The University of Pennsylvania is pushing forward with the reburial of at least 13 Black Philadelphians’ skulls, whose bones have been housed for nearly two centuries in an infamous anthropological collection that was used to defend white supremacy in the years leading up to the American Civil War.
The ancient African-American Eden cemetery is where the skulls will be reinterred, and the Ivy League university has filed a petition with the Philadelphia orphans’ court to get permission to do so. In the wake of the racial reckoning following the 2020 Black Lives Matter protests, if the event is held, it will amount to one of the most significant restorative processes for Black Americans.
Other museums and collectors in the U.S. and around the world will be closely monitoring the attempt. Bone Rooms author Samuel Redman remarked, “This is a significant moment, it opens the door to much wider conversations about these collections.” Bone Rooms explores the frequently gloomy history of the preservation of human bones.
The university’s Penn Museum, which houses anthropological and archaeological relics, is where the 13 skulls are being kept. They are a part of the Morton Cranial Collection, a sizable collection of skulls that the museum obtained in 1966.
Penn has faced increasing pressure over the past few years to address the historical injustices that are reflected in the Morton Collection. Students at the university started the Penn & Slavery Project in 2017 to investigate links between the school and slavery, which sparked demands for the repatriation of the enslaved people’s remains in the collection.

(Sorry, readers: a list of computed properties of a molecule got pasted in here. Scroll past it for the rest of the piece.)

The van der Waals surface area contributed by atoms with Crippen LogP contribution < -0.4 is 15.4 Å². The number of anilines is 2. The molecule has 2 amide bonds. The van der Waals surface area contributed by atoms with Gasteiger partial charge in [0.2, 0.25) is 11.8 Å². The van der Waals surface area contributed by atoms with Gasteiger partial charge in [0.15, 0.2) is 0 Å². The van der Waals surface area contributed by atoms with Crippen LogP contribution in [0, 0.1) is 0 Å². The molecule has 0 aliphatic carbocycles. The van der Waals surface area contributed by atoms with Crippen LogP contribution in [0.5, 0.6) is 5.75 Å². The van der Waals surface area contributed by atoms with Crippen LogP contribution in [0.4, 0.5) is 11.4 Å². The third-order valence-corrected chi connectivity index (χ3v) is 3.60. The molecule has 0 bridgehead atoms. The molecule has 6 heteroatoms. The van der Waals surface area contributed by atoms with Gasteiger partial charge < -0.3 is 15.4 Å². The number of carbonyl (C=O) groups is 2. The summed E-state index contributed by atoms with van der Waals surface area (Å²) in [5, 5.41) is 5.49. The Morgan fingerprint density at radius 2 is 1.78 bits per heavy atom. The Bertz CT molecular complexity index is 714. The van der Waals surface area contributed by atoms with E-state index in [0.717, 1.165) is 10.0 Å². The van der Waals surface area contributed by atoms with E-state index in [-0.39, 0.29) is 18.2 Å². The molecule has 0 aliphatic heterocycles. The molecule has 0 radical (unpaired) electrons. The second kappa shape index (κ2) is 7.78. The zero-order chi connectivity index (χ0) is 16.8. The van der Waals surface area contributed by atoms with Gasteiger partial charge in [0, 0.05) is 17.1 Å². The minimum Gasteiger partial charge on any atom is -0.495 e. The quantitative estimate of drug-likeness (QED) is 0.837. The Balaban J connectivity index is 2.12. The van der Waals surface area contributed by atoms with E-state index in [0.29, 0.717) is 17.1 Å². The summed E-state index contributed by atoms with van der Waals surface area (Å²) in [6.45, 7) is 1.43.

A number of enslaved people’s skulls that came from a plantation in Cuba and were still on display in glass cabinets in a classroom were put into storage by the Penn Museum in July 2020, following the summer of unrest after the police killing of George Floyd. These skulls were originally from that plantation in Cuba.
The next year, with the assistance of an advisory committee made up of prominent members of the neighborhood, the museum’s newly appointed director, Christopher Woods, apologized publicly for the improper possession of human remains and started the procedure for their repatriation and burial.
Top museums around the world with sizable collections of human remains, some of which were inspired by Morton, are under similar rising pressure to address the moral dilemmas. They include the Cleveland Museum of Natural History, the Field Museum in Chicago, the Smithsonian in Washington, which houses tens of thousands of human remains, and the Hearst Museum of Anthropology at the University of California, Berkeley.
Penn intends to host an interfaith memorial service during the reburial at Eden Cemetery, should permission be given by the orphans’ court, which is in charge of managing the remains of people who are either unidentified or unclaimed. On the university campus, a memorial stone will also be erected, and a community-led open forum will be organized.
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